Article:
People who live outside of Pennsylvania’s 18th Congressional District are trying to vote in special election | PolitiCrap
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Tuesday, March 13, 2018

People who live outside of Pennsylvania’s 18th Congressional District are trying to vote in special election

Posted By on Tue, Mar 13, 2018 at 1:49 PM

click to enlarge A sign for Rick Saccone at a home in Sewickely, which is outside of PA-18 - CP PHOTO BY RYAN DETO
  • CP photo by Ryan Deto
  • A sign for Rick Saccone at a home in Sewickely, which is outside of PA-18
The special election happening today on March 13 has garnered so much attention and excitement that people from across the region are champing at the bit to cast votes for Conor Lamb (D-Mount Lebanon) or Rick Saccone (R-Elizabeth).

Problem is, only people that live and are registered in Pennsylvania’s 18th U.S. Congressional District can actually vote in the special election. But that isn’t stopping people from heading to their polling places anyway.

Reports have indicated that voters in Ross Township, Sewickley, Bellevue and Monroeville showed up to empty polling places today believing they could cast a vote in the special election.

Allegheny County spokesperson Amie Downs said in a statement that voters in Sewickley arrived at closed polling places and voters in Monroeville arrived at polling places but were turned away. Sewickley is located in Pennsylvania’s 12th U.S. Congressional District, represented by U.S. Rep. Keith Rothfus (R-Sewickley). Regardless, City Paper has spotted Rick Saccone signs on homes in Sewickley prior to the election, even though Sewickley is outside of PA-18.

Monroeville is split between three congressional districts, and some voters can vote today, but many can’t. Downs said in a statement that voters in these Monroeville wards can vote today: Ward 2–Districts 1 and 3; Ward 3–District 2; Ward 4–Districts 1 and 2; and Ward 5–District 3.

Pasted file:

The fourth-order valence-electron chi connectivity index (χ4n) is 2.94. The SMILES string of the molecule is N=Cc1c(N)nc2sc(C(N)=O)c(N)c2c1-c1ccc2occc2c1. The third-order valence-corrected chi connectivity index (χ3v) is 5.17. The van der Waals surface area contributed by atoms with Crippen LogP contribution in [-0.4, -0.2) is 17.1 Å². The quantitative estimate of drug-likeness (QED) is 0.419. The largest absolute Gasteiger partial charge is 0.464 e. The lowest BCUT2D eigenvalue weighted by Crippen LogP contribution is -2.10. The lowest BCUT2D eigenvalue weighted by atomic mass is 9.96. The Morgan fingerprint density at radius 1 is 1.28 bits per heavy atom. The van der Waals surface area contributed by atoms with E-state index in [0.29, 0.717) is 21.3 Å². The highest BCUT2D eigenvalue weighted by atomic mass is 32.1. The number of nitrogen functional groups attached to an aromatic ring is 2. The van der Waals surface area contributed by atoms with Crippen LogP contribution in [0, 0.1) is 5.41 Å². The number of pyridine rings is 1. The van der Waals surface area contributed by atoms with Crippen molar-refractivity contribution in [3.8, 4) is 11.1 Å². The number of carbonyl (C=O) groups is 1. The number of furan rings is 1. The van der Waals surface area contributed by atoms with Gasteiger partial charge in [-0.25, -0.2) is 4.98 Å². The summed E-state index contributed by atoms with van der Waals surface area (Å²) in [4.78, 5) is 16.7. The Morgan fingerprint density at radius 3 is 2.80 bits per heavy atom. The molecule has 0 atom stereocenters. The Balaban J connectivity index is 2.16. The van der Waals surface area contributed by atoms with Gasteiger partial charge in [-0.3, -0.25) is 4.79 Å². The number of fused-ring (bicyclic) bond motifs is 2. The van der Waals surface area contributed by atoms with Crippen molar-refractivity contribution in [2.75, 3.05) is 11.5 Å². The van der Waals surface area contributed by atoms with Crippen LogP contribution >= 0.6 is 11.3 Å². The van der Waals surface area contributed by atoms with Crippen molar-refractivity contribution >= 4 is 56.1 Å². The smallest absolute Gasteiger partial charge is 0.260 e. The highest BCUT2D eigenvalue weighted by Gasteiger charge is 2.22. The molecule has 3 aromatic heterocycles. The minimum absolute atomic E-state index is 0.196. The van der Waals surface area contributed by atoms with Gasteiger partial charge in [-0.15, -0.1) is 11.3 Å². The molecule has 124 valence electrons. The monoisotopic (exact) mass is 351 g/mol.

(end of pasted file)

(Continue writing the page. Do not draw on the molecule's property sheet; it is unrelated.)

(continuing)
“The Elections Division is continuing to receive calls from voters who are not in the 18th District, but either believe they are or are still expecting to vote,” said Downs in a statement. “We understand that similar calls are being received in neighboring counties as well.”

Pittsburgh Post-Gazette editor John Allison tweeted that “This morning a friend who lives in Ross Township said ‘I went to my polling place to vote but it was closed.'” (Ross Township is also out of PA-18 and is in PA-12.)
Ron Borczyk, Bellevue’s director of administrative services, told CP that at least one person showed up to a polling place in Bellevue to vote this morning, but the polling place was closed since Bellevue is not inside of PA-18. He also said some voters called the Bellevue borough building prior to the election to find out information about where they could vote.

“We have had a handful of calls about times to vote and where to vote,” said Borczyk. “We informed them that what district they are in and that they can’t vote in the special election.”

Borczyk said that all the news stories and advertisements about the special election may have led to some voters to believe they could vote in the special election. “With all the attention for this race, the news consumer thinks it's part of their life,” says Borczyk.

The P-G reported that people in Beaver County also called Beaver County officials about special-election voting information, but officials had to remind them that no part of Beaver County is in PA-18.

Beaver borough elections director Dorene Mandity told the P-G that the large amount of TV advertisements contributed to the confusion. "They are so overabundant, and you are viewing them whether you live in the district or not,” said Mandity in a March 13 P-G article. “When I started seeing the ads, I knew we'd be getting calls."

Community College of Allegheny County political-science professor David Misra told CP that the confusion over who can vote is likely happening because people who don’t vote in every election are interested in voting in the special election.

“It's just people that are misinformed and have not voted in several cycles,” said Misra. “They want to vote, but they can’t.”

Misra said this could be an indicator of high turnout because less-informed voters are trying to vote, but don’t understand exactly where their district boundaries are. “This happens when you have high turnout, because most people either aren’t registered, but want to vote, or are unsure what district they are in.”

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